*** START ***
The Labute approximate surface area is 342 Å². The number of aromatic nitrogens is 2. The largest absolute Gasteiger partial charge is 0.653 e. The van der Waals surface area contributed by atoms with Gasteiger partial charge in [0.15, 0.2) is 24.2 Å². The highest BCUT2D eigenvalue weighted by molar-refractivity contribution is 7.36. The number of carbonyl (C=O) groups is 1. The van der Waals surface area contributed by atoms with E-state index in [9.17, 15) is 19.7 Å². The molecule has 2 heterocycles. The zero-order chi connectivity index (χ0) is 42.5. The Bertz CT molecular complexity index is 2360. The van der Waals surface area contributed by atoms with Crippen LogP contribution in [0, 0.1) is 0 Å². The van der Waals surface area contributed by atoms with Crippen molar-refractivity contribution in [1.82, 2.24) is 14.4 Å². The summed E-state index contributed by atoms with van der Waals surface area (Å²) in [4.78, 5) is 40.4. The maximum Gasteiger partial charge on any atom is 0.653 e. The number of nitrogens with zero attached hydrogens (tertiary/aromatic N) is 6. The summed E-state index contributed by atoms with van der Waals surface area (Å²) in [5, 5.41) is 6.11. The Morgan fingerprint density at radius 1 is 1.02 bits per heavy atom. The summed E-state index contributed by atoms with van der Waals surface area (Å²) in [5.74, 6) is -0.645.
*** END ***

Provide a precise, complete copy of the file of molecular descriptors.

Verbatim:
The Labute approximate surface area is 342 Å². The number of aromatic nitrogens is 2. The largest absolute Gasteiger partial charge is 0.653 e. The van der Waals surface area contributed by atoms with Gasteiger partial charge in [0.15, 0.2) is 24.2 Å². The highest BCUT2D eigenvalue weighted by molar-refractivity contribution is 7.36. The number of carbonyl (C=O) groups is 1. The van der Waals surface area contributed by atoms with E-state index in [9.17, 15) is 19.7 Å². The molecule has 2 heterocycles. The zero-order chi connectivity index (χ0) is 42.5. The Bertz CT molecular complexity index is 2360. The van der Waals surface area contributed by atoms with Crippen LogP contribution in [0, 0.1) is 0 Å². The van der Waals surface area contributed by atoms with Crippen molar-refractivity contribution in [1.82, 2.24) is 14.4 Å². The summed E-state index contributed by atoms with van der Waals surface area (Å²) in [4.78, 5) is 40.4. The maximum Gasteiger partial charge on any atom is 0.653 e. The number of nitrogens with zero attached hydrogens (tertiary/aromatic N) is 6. The summed E-state index contributed by atoms with van der Waals surface area (Å²) in [5, 5.41) is 6.11. The Morgan fingerprint density at radius 1 is 1.02 bits per heavy atom. The summed E-state index contributed by atoms with van der Waals surface area (Å²) in [5.74, 6) is -0.645.